Auto sales boom a boost for CAW heading into fall talks

Strength in sector may allow CAW to reject UAW concessions accepted last year in U.S.

A study suggesting there will be capacity shortages at the Big Three automakers within the next few years comes as no surprise to Jim Stanford, an economist with the Canadian Auto Workers (CAW) union, but it does boost the union as it heads into contract talks this summer.

“There’s been a consistent trend in this direction,” he says. “Auto sales are rebounding and they’re stronger than expected.”

The study was done by the Center for Automotive Research in Ann Arbor, Mich., for the Canadian government.

While the study has not been released publicly, it apparently suggests capacity will be an issue at Chrysler, Ford and General Motors by 2018, making it difficult for them to close more Canadian plants and putting pressure on policy makers for investments and subsidies.

The increased demand is driven by the market in the United States, where auto sales have plummeted over the past few years and are suddenly spiking again, Stanford says.

Global vehicle sales rose six per cent year-over-year from March 2011 to 2012, with car and light sales in the U.S. increasing by 13 per cent during that same period, according to Scotiabank’s April 2012 Global Auto Report.

“There’s a pent up demand,” Stanford says. “People have been driving vehicles for longer than they would normally. We’re still not back to where we were, but we’re well ahead of where we thought we would be when they laid out the restructuring plans (in 2009).”

All of this puts the CAW in a “strengthened” position for collective bargaining, according to Pradeep Kumar, an expert in collective bargaining and the auto industry at Queen’s University in Kingston, Ont.

“They’ll be in a better position to be rejecting some of the concessions they’ve been asked to make,” he says, referring specifically to the two-tier wage system accepted by the United Auto Workers in the U.S. which was predicted to have a ripple effect north of the border.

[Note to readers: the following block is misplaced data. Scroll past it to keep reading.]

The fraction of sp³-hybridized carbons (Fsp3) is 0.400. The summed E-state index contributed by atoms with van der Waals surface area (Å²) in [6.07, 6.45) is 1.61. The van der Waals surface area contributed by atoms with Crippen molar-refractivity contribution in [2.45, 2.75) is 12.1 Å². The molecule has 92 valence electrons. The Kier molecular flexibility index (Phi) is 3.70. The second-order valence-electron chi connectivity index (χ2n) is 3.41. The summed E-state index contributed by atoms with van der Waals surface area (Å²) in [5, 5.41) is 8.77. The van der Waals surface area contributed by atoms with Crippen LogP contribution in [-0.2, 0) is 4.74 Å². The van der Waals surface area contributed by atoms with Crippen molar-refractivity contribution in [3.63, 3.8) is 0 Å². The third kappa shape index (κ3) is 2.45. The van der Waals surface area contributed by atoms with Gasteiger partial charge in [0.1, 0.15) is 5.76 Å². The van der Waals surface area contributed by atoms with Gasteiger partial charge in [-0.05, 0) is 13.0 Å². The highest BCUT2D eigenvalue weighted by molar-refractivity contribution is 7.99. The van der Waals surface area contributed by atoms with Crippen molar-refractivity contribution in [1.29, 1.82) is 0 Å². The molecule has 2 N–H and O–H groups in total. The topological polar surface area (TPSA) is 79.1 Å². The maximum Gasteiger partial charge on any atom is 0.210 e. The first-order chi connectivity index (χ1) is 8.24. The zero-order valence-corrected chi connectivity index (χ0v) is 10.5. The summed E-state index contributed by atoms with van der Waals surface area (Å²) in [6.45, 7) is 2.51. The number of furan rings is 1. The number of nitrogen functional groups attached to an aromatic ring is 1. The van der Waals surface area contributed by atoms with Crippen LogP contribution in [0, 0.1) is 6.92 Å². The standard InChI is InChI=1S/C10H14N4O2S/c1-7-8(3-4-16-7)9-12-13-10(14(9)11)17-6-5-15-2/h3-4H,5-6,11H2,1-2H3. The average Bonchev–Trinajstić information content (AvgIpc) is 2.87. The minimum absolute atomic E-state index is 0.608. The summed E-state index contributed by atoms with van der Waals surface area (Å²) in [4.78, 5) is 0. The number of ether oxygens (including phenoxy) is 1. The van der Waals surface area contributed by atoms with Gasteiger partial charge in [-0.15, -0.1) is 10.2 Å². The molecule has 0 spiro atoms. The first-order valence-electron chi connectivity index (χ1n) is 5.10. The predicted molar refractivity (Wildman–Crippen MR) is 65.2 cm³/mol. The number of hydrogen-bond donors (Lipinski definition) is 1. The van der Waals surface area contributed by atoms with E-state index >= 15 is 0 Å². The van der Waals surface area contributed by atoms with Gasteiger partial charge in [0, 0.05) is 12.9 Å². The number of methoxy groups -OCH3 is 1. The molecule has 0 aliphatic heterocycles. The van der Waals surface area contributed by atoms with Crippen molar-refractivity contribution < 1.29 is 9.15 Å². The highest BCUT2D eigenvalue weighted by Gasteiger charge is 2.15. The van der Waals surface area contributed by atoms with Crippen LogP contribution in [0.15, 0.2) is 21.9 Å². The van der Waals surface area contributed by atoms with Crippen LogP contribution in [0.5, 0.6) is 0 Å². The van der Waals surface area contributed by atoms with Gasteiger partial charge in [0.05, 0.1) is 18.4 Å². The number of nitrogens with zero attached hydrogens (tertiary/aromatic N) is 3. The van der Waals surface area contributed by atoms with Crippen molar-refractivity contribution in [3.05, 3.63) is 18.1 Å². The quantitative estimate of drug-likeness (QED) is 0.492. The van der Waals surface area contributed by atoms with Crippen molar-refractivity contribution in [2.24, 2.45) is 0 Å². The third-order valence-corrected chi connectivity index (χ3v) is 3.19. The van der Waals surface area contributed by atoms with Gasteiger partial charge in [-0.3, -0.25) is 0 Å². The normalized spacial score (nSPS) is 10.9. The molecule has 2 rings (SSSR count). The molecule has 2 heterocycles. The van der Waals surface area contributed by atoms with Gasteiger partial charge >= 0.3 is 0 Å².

Tight capacity should also put a damper on talk of wage cuts, Kumar says. In January, Chrysler Group CEO Sergio Marchionne told reporters at the Detroit Auto Show that “the Canadian system needs to be as competitive as the American side.”

“I don’t think they can afford to be too strict about that at the bargaining table, especially Chrysler which has seen the most benefit from this increased demand,” Kumar says, noting none of the auto-makers will be able to afford a work stoppage in such a competitive environment.

The auto boom could even lead to the re-opening of several plants, including the GM truck plant in Oshawa, Ont., says Kumar.

“The truck plant was highly productive,” he says. “GM may want to negotiate some kind of investment subsidy to get it running again.”

Where the new capacity will come from will be a key issue, Stanford says. New shifts can be — and already have been — added at several plants, but there will be a need for new infrastructure, he says.

“In 2009, the auto-makers dramatically reduced and built new business plans based on a modest level of sales,” he says, adding that re-tooling closed plants could be expensive and, in some cases, a non-option. The Ford plant in St. Thomas, Ont., for example, is already being sold off.

For Canada to benefit from this anticipated demand now and in the future, the federal government needs to implement a national auto policy, Stanford says.

The CAW unveiled a 10-point strategy last month, which includes policies such as negotiating Canadian manufacturing footprint commitments that would base targeted incentives on the percentage of manufacturing done in this country.

The proposed national auto policy also calls for strategies such as investing in skills training and reducing the value of the Canadian dollar.

The Canadian government needs a targeted plan for attracting auto manufacturing business, like the capacity coming up for grabs now, Stanford says.

“For too long, it has said we shouldn’t pick ‘winners’, that we should just create a business friendly environment and hope for the best,” he says. “Well, that hasn’t worked. With a $1- to $3-billion dollar industry making a minimum 30-year commitment, you can’t sit back and hope tax cuts will do it. You have to be in like a dirty shirt.”

The CAW plans to meet the MPs from auto industry ridings in June.

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